CR: During the time that I was working in the hospital in the mid to late 1970’s, the federal government began to allow privatization of home health agencies. I believed I could better serve people by helping to prevent avoidable hospital readmissions and improve quality of patients’ lives, I decided that I should open a home health agency and provide the skilled education that patients could use to manage their chronic illnesses in the comfort of their own homes.
NR: What difficulties did you encounter as an African-American nurse that other nurses might never notice?
CR: I was told by a competitor already in business that I would need $50,000 cash in order to open my own agency and that I would never be able to get it opened, and maybe he was right in part. I went to several banks to borrow startup capital, but I was turned down. But one bank in my hometown agreed to loan me $2,000 (without collateral because I had none.)
My first staff included a nurse’s aide, two RN’s, and two part-time secretaries. I had applied for my state license in 1977, and we opened our doors on March 15, 1978 with that $2,000 I had borrowed from my local bank. After state surveys, we received our provider number in August 1978. We worked almost six months without pay as we used that $2,000 for gas money to see our patients. We had our claim forms filled out by hand, and when that provider number came, I handwrote it on each claim form. I then drove from Belzoni, Mississippi to Jackson, Mississippi to hand-deliver those Medicare claims to Blue Cross & Blue Shield of Mississippi (the Medicare intermediary at the time). After about six weeks, we got our first check. By December, we were able to bring the payroll current – talk about employee loyalty!
NR: What difficulties have you encountered as an African-American business owner that others in home health care have probably not encountered?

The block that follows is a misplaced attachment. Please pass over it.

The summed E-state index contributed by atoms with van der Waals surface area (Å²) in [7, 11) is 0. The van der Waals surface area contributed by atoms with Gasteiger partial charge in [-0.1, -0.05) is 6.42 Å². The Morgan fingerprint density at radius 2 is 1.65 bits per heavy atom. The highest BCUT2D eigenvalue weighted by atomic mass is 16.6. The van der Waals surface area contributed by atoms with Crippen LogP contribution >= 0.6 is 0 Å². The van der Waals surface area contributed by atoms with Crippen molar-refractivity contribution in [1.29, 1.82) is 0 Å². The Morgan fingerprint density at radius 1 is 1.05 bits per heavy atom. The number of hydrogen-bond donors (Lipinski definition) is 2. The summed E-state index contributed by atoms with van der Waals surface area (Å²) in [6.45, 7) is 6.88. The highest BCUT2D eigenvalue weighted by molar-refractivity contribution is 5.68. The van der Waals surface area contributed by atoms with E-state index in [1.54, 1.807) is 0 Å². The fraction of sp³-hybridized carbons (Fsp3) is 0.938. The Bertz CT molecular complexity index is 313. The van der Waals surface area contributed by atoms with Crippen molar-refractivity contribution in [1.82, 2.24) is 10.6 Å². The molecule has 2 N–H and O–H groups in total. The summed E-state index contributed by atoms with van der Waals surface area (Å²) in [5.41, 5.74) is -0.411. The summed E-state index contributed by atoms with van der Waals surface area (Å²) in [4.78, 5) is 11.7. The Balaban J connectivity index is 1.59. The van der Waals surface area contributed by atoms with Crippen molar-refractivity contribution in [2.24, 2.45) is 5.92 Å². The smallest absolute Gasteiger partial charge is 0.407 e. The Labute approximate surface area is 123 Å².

CR: When I first opened Mid-Delta Home Health in 1978, there were some white physicians who would not refer to us because of my Afro-American race. I would go to the doctors’ offices and would sit for hours only to be told that the doctors would not visit with me after waiting. I would leave with no referrals and with my feelings hurt. But, I would go back in the next day or so and would then leave with my feelings hurt yet again because they would not visit with me. I never stopped calling on them, and one day they gave me a patient to admit to home health service just to keep me out of their office. I told my staff “we take great care of call of our patients, but we are going to demonstrate to the physicians that we are a caring agency and will take excellent care of their patients!” Sadly, to this day, that same clinic and some others do not refer to my agency because it is a “Black” agency. I am also sad to say that there were never more than four Black agencies and that my agency is the only remaining Black-owned agency in Mississippi.
At the time that we opened, I did not know of any Black-owned home health agencies in the state.